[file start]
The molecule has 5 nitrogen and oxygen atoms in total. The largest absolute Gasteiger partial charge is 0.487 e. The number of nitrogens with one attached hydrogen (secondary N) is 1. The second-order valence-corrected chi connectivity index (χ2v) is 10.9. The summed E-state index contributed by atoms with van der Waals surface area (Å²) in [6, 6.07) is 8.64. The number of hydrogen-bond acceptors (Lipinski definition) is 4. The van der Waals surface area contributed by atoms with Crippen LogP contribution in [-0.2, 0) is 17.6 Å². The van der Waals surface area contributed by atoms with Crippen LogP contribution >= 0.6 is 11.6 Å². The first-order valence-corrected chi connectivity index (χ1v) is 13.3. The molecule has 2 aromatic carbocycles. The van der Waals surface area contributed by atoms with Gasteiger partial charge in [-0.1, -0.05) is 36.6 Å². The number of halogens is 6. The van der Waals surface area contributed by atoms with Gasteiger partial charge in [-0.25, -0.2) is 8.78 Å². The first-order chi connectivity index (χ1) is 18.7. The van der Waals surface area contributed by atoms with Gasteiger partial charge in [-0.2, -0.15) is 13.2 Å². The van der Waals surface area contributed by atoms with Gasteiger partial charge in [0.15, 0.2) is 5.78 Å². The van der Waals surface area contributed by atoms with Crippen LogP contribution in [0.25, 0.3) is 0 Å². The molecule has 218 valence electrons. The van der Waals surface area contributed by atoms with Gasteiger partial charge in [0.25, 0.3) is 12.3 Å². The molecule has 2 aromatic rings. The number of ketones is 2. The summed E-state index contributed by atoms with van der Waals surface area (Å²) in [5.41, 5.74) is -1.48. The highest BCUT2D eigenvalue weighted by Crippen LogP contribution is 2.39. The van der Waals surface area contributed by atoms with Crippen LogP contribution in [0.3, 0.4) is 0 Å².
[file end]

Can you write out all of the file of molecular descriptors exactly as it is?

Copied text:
The molecule has 5 nitrogen and oxygen atoms in total. The largest absolute Gasteiger partial charge is 0.487 e. The number of nitrogens with one attached hydrogen (secondary N) is 1. The second-order valence-corrected chi connectivity index (χ2v) is 10.9. The summed E-state index contributed by atoms with van der Waals surface area (Å²) in [6, 6.07) is 8.64. The number of hydrogen-bond acceptors (Lipinski definition) is 4. The van der Waals surface area contributed by atoms with Crippen LogP contribution in [-0.2, 0) is 17.6 Å². The van der Waals surface area contributed by atoms with Crippen LogP contribution >= 0.6 is 11.6 Å². The first-order valence-corrected chi connectivity index (χ1v) is 13.3. The molecule has 2 aromatic carbocycles. The van der Waals surface area contributed by atoms with Gasteiger partial charge in [-0.1, -0.05) is 36.6 Å². The number of halogens is 6. The van der Waals surface area contributed by atoms with Gasteiger partial charge in [-0.25, -0.2) is 8.78 Å². The first-order chi connectivity index (χ1) is 18.7. The van der Waals surface area contributed by atoms with Gasteiger partial charge in [-0.2, -0.15) is 13.2 Å². The van der Waals surface area contributed by atoms with Gasteiger partial charge in [0.15, 0.2) is 5.78 Å². The van der Waals surface area contributed by atoms with Crippen LogP contribution in [0.25, 0.3) is 0 Å². The molecule has 218 valence electrons. The van der Waals surface area contributed by atoms with Gasteiger partial charge in [0.25, 0.3) is 12.3 Å². The molecule has 2 aromatic rings. The number of ketones is 2. The summed E-state index contributed by atoms with van der Waals surface area (Å²) in [5.41, 5.74) is -1.48. The highest BCUT2D eigenvalue weighted by Crippen LogP contribution is 2.39. The van der Waals surface area contributed by atoms with Crippen LogP contribution in [0.3, 0.4) is 0 Å².